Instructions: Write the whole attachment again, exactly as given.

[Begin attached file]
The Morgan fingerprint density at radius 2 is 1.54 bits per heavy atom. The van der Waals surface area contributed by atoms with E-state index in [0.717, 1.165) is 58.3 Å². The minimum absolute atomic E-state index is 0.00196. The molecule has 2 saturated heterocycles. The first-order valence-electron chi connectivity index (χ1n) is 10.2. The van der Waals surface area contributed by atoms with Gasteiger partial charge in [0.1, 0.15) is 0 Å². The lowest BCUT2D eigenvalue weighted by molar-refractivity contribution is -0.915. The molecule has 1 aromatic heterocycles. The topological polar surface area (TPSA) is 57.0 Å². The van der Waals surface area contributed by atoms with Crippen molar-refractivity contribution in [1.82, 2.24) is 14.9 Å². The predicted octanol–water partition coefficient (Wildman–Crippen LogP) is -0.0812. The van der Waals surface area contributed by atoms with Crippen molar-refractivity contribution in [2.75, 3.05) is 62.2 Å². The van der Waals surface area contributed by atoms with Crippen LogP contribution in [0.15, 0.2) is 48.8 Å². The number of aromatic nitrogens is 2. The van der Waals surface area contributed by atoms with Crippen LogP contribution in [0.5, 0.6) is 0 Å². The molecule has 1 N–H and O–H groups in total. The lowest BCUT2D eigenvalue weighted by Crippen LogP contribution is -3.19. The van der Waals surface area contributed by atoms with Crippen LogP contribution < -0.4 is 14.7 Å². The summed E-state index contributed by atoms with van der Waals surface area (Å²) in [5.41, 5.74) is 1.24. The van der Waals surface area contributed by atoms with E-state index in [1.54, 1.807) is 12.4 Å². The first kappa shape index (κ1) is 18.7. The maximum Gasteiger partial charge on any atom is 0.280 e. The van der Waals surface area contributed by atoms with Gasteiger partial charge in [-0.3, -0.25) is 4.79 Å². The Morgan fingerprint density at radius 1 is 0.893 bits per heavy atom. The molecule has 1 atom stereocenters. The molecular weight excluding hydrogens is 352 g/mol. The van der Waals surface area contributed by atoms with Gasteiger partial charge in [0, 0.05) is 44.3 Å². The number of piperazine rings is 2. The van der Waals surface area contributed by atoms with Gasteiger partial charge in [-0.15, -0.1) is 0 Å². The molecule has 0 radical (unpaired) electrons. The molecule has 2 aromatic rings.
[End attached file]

The Morgan fingerprint density at radius 2 is 1.54 bits per heavy atom. The van der Waals surface area contributed by atoms with E-state index in [0.717, 1.165) is 58.3 Å². The minimum absolute atomic E-state index is 0.00196. The molecule has 2 saturated heterocycles. The first-order valence-electron chi connectivity index (χ1n) is 10.2. The van der Waals surface area contributed by atoms with Gasteiger partial charge in [0.1, 0.15) is 0 Å². The lowest BCUT2D eigenvalue weighted by molar-refractivity contribution is -0.915. The molecule has 1 aromatic heterocycles. The topological polar surface area (TPSA) is 57.0 Å². The van der Waals surface area contributed by atoms with Crippen molar-refractivity contribution in [1.82, 2.24) is 14.9 Å². The predicted octanol–water partition coefficient (Wildman–Crippen LogP) is -0.0812. The van der Waals surface area contributed by atoms with Crippen molar-refractivity contribution in [2.75, 3.05) is 62.2 Å². The van der Waals surface area contributed by atoms with Crippen LogP contribution in [0.15, 0.2) is 48.8 Å². The number of aromatic nitrogens is 2. The van der Waals surface area contributed by atoms with Crippen LogP contribution in [0.5, 0.6) is 0 Å². The molecule has 1 N–H and O–H groups in total. The lowest BCUT2D eigenvalue weighted by Crippen LogP contribution is -3.19. The van der Waals surface area contributed by atoms with Crippen LogP contribution < -0.4 is 14.7 Å². The summed E-state index contributed by atoms with van der Waals surface area (Å²) in [5.41, 5.74) is 1.24. The van der Waals surface area contributed by atoms with E-state index in [1.54, 1.807) is 12.4 Å². The first kappa shape index (κ1) is 18.7. The maximum Gasteiger partial charge on any atom is 0.280 e. The van der Waals surface area contributed by atoms with Gasteiger partial charge in [-0.3, -0.25) is 4.79 Å². The Morgan fingerprint density at radius 1 is 0.893 bits per heavy atom. The molecule has 1 atom stereocenters. The molecular weight excluding hydrogens is 352 g/mol. The van der Waals surface area contributed by atoms with Gasteiger partial charge in [0, 0.05) is 44.3 Å². The number of piperazine rings is 2. The van der Waals surface area contributed by atoms with Gasteiger partial charge in [-0.15, -0.1) is 0 Å². The molecule has 0 radical (unpaired) electrons. The molecule has 2 aromatic rings.